- Paperback: 566 pages
- Publisher: McGraw Hill Education; 8 edition (1 April 2012)
- Language: English
- ISBN-10: 0071761373
- ISBN-13: 978-0071761376
- Product Dimensions: 21.6 x 2 x 27.4 cm
- Average Customer Review: 3 customer reviews
First Aid for the USMLE Step 2 CK, Eighth Edition (First Aid USMLE) Paperback – Import, 1 Apr 2012
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About the Author
Tao Le, MD, MHS is Assistant Professor of Medicine and Pediatrics in the Division of Allergy and Clinical Immunology at The University of Louisville (Louisville, KY). He is the founder of USMLE Rx.com, an online subscription database of USMLE review questions.
Vikas Bhushan, MD practices diagnostic radiology from his home-base in Los Angeles, CA.
Nathan Skelley is the senior student editor.
Contributing Authors and Junior Editors are from Yale University School of Medicine and The Johns Hopkins University School of Medicine.
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Most helpful customer reviews on Amazon.com
Anyways, I ended up buying FA Step 2 CK and just started skimming it. I don't know why everyone keeps saying that it is lacking in information but then I remembered people used to say the same about FA Step 1. I'd constantly hear people saying that it NEEDS to be supplemented by RR or Pathoma or BRS or whatever. I ignored them and told myself if I could memorize every line in FA I will fill my little brain to maximum capacity for a single exam.
Now that I am looking at FA Step 2 CK, I feel like I can say the same... If I can memorize everything in this book + understand all answers of UW, I will feel confident about taking Step 2. Secrets for Step 2 will be my Goljan audio (mention interesting little high yield factoids). In summary, if you ignored the haters that told you FA Step 1 is not enough only to see for yourself that it was, then at the very least you owe it to yourself to give FA Step 2 CK a shot.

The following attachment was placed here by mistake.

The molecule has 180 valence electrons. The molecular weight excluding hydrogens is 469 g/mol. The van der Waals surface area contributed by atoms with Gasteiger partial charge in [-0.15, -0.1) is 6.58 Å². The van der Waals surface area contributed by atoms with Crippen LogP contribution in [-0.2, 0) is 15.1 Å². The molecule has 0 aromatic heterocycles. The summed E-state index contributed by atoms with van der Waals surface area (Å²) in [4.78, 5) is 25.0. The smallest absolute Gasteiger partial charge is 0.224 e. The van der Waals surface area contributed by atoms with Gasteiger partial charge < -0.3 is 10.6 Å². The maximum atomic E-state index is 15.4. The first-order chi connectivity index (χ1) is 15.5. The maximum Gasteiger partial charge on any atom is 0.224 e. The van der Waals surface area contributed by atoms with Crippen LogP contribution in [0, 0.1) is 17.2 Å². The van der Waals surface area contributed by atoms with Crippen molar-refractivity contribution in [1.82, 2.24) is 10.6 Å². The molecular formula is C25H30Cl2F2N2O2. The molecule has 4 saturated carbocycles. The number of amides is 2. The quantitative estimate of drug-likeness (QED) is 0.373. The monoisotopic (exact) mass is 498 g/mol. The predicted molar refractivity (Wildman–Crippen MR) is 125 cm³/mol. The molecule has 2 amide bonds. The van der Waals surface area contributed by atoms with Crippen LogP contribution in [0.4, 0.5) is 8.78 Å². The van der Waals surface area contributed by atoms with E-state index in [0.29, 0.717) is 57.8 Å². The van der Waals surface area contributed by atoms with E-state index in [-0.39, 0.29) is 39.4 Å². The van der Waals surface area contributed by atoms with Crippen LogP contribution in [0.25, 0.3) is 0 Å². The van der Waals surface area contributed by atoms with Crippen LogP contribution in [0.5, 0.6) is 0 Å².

Another complaint is that there should be a dedicated Eye section since there are eye conditions sporadically throughout the book and many concepts not covered at all. I've had to write up an entire new chapter on my own for this.
As a suggestion for this and pretty much all other review books, I go to Staples/Office Max and have the book unbound (they slice off the binding edge) and either spiral bound or 3-whole punched (to put in a binder so you can add/remove pages, like I did with this book to add in material they don't cover at all) so that the book can lie flat while you are studying for hours on end. One step further: for Q/A review books (i.e. the Pretest series), I separated the book into two books--one with all the questions and one with all the answers, so you can check your answers and accompanied explanations as you go, when the question is still fresh in your head; you also don't have to mark your answers in the questions sections then, so you can retest yourself later.
This is a woefully incomplete resource. Whenever I get NBME questions, USMLE World questions, or clerkship pimp questions wrong, I go back to this only to find nothing. I end-up having to write whole new sections after performing the necessary research myself. This may be a good exercise in itself, but certainly is not a feature of the book. The book was not designed with this in mind: there is no space to write anything. I have had to start a word processing document to record everything and allow for quick search.
I have also tried reading the chapters as a textbook and found the "q[uestion,]" "mnenomic," and "key fact" boxes in the margins to be distracting. I already have a problem with being ADHD. Aren't all the facts in this book already "key facts?" This just makes it that much worse. Their mnemomics are not even that effective. The "Six Ps?" How insightful! There are a million words in the English language that start with 'p.' I am not sure if the authors know what "mnenomic" means what they think it means. They are confusing (bad) acronyms with mnenomics.
Perhaps the only thing I do like are their high quality figures which they have so thoughtfully assembled from various sources.
I don't like this at all.